Wednesday, December 28, 2016

Famous names may vanish

There are now scores of famous tug owning company names that have disappeared as the gradual consolidation of the tug industry continues. Even such well known companies such as Smit have not been immune to takeover - in its case by Boskalis - losing its colour scheme and funnel mark, but still retaining some Smit names.

While tug companies used to be small scale or even family owned, the pressures of competition in the now capital intensive industry have forced many small operators to capitulate to the big owners and sell out or just fold up. Strategic alliances even among big players are now common as they try to serve a larger shipping industry that is intensely competitive  (Smit and Kotug for instance). The big shipping owners are doing long term deals with international tug operators, squeezing out smaller firms. The shipping companies themselves are struggling against diminished cargoes, and an oversupply of larger ships that require powerful tugs at bargain rates.

The freer movement of tugs around the world has allowed tug operators to work well beyond their traditional borders as they also become international businesses. Protective regulations in ports have been contested and new operators have moved onto once protected turf, outside their original nation.

Europe has certainly been the most competitive, and the most consolidating as the British, French and Dutch mergers and acquisitions have taken place over a couple of decades.

Germany has been feeling the pressures as Dutch (Kotug, paired with Smit) and Svitzer have moved into once exclusive territories of Hamburg and Bremen/Bremerhaven.

Lutgeans + Reimers began operating tugs in Hamburg in 1872. This tug, dating from 1923, worked in Hamburg until 1982. It was converted to diesel in 1957.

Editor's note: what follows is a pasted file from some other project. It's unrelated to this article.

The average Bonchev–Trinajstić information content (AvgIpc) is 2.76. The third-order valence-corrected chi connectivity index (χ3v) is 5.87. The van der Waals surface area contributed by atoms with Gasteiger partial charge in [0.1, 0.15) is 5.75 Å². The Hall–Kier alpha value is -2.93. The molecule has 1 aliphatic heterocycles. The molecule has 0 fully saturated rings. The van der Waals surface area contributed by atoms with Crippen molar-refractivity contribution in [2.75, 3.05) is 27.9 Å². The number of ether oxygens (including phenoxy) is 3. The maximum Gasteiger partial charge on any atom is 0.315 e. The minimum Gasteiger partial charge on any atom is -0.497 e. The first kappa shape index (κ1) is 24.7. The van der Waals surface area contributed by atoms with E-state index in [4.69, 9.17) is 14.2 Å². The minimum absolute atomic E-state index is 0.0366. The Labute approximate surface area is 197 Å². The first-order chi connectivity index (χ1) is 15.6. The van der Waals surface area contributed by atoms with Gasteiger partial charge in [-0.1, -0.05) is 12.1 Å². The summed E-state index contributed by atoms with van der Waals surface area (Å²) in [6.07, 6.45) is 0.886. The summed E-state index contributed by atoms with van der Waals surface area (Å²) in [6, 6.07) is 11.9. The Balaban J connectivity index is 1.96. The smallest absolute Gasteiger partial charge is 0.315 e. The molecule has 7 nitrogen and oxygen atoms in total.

(The ship in the background appears to be the Resolute :

Hamburg is an interesting example, where the local tug companies, some of them very small, long had a co-operative arrangement where the tugs are dispatched in proportion to their share of the co-op and used a uniform tarif to protect larger crew sizes. Unfortunately this arrangement did not inspire the tug owners to keep up with the times, and when new larger ships came along, the Dutch Kotug moved in in 1993 and "poached" a lot of the business and contracted directly with shipping lines, with new powerful tugs, smaller crews and fiercely competitive rates.
See my June 2014 post on the Hamburg combine:

Prompt is one of four similar Damen ASD 2411 tugs serving Hamburg's Lutgens + Reimers. The 5500 bhp 71mt BP tug was built in 2013. Two more were delivered in 2015 and one in 2016.

Despite recent efforts to upgrade their fleets and reduce crews, the competition continues. News is now out that Linhoff, the parent company of Lutgens + Reimers of Hamburg and Unterweser Reederei AG [URAG] which serves Bermen / Bremerhaven  and area is in financial peril and appears ready to sell out to the Spanish super Boluda Corporacion Maritima. Boluda swallowed the well known French company Les Abeilles in 2007 and is apparently hungry for more central European presence.